I had coffee a few weeks ago with an investor. One of his portfolio companies is having some growth problems and he’s been thinking that maybe they need to spend money on marketing help. The company is a farm-to-market retail store in a somewhat obscure location without much customer foot traffic. Because the company is small, can’t rely on foot traffic, and has limited resources, the investor and I talked about some easy, inexpensive ways that the company could learn about their customers for free before investing in marketing.
Knowing about your customers is critical because the more you know about them, the more you can tailor your marketing tactics to fit their needs. For example, if you know that people are primarily coming to your store when they’re preparing a special occasion meal, your marketing activities and messaging would be different than if customers were doing their regular, weekly food shopping with you.
Since the store’s staff interacts with the customers all day long, there is some basic research that the team can easily incorporate into their regular operations. For example, it’s easy enough for the cashier to ask people as they checkout how they heard about the company (WHY: helps identify traffic sources). It’s also easy and non-obtrusive to casually ask if this is the customer’s first visit (WHY: helps establish repeat rate). And if they are a repeat customers then by all means, ask them why they came back (WHY: helps establish your point of difference)!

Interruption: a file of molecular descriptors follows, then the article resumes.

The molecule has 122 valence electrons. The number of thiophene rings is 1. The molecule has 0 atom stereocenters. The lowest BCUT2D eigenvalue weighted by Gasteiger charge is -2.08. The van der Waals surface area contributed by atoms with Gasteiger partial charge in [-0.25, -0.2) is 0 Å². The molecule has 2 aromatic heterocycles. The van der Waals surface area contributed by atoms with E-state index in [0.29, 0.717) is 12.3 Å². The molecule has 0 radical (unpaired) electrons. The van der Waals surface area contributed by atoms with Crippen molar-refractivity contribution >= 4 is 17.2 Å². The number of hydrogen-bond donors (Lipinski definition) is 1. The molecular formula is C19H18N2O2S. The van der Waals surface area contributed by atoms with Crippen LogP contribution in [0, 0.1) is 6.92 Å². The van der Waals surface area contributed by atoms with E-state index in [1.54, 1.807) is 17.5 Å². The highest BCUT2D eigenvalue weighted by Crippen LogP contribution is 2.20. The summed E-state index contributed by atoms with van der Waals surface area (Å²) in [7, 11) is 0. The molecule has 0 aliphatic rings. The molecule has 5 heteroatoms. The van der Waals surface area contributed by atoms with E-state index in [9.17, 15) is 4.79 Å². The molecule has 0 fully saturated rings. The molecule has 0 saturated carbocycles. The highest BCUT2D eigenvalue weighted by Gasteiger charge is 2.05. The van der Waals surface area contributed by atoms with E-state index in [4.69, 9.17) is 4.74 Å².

Rough demographic information can also be gathered either by an intern/minimum wage worker standing near the entrance. They can make notes on:
- Gender of the shopper
- Approximate age of the shopper
- If the shopper has children with him/her
- Approximate ages of the children
- Number of filled shopping bags on exit
- What they purchased (more complicated)
- Shop in the late afternoon/evening dressed like they’ve come from work
How to use the information gathered:
If You Know This
Then You Can Do This
|1. Who are your best customers||Target specific groups of people instead of “everyone|
|2. Why people are returning||Establish the unmet need/niche you fill and why you’re special so that you can write better messaging and create better tactics|
|3. How people are finding you||Figure out ways to amplify what’s happening organically|
B2B companies can also try to leverage their sales reps in a similar way. Sales reps spend a lot of their time interacting with customers, so there is a lot of customer information that they can gather. Even if it is something as basic as asking every new customer why they decided to buy/work with your company can help build stronger tactics. This is something I strongly urge all of my B2B clients to not only ask but, just as important, to write it down.
While one or two answers aren’t useful, over time you’ll gather statistically significant information for free regarding why customers choose to work with you.